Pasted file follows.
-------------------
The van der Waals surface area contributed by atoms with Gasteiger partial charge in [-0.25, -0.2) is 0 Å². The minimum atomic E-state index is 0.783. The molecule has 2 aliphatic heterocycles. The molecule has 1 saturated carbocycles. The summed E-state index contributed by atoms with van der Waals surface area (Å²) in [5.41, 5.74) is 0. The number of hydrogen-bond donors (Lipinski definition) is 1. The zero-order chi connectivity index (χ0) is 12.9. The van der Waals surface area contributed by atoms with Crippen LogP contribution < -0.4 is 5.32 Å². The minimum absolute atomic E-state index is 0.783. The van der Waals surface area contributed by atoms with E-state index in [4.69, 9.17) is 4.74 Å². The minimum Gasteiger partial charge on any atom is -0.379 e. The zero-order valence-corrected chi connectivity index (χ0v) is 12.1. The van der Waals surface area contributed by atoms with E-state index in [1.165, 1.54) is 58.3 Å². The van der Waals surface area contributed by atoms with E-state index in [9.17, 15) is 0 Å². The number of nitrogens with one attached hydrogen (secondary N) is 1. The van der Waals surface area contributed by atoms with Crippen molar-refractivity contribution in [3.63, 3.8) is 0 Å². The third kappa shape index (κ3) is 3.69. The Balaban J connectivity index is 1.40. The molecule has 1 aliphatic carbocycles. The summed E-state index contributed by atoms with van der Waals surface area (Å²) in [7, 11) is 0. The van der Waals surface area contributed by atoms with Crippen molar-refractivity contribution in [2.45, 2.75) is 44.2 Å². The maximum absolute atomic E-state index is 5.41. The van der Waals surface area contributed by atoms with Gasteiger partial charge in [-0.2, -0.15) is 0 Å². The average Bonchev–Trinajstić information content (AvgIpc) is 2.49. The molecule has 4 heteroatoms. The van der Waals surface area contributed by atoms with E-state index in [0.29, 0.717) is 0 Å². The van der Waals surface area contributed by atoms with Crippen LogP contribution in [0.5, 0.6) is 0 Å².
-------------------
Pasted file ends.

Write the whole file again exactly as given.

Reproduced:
The van der Waals surface area contributed by atoms with Gasteiger partial charge in [-0.25, -0.2) is 0 Å². The minimum atomic E-state index is 0.783. The molecule has 2 aliphatic heterocycles. The molecule has 1 saturated carbocycles. The summed E-state index contributed by atoms with van der Waals surface area (Å²) in [5.41, 5.74) is 0. The number of hydrogen-bond donors (Lipinski definition) is 1. The zero-order chi connectivity index (χ0) is 12.9. The van der Waals surface area contributed by atoms with Crippen LogP contribution < -0.4 is 5.32 Å². The minimum absolute atomic E-state index is 0.783. The van der Waals surface area contributed by atoms with E-state index in [4.69, 9.17) is 4.74 Å². The minimum Gasteiger partial charge on any atom is -0.379 e. The zero-order valence-corrected chi connectivity index (χ0v) is 12.1. The van der Waals surface area contributed by atoms with E-state index in [1.165, 1.54) is 58.3 Å². The van der Waals surface area contributed by atoms with E-state index in [9.17, 15) is 0 Å². The number of nitrogens with one attached hydrogen (secondary N) is 1. The van der Waals surface area contributed by atoms with Crippen molar-refractivity contribution in [3.63, 3.8) is 0 Å². The third kappa shape index (κ3) is 3.69. The Balaban J connectivity index is 1.40. The molecule has 1 aliphatic carbocycles. The summed E-state index contributed by atoms with van der Waals surface area (Å²) in [7, 11) is 0. The van der Waals surface area contributed by atoms with Crippen molar-refractivity contribution in [2.45, 2.75) is 44.2 Å². The maximum absolute atomic E-state index is 5.41. The van der Waals surface area contributed by atoms with Gasteiger partial charge in [-0.2, -0.15) is 0 Å². The average Bonchev–Trinajstić information content (AvgIpc) is 2.49. The molecule has 4 heteroatoms. The van der Waals surface area contributed by atoms with E-state index in [0.29, 0.717) is 0 Å². The van der Waals surface area contributed by atoms with Crippen LogP contribution in [0.5, 0.6) is 0 Å².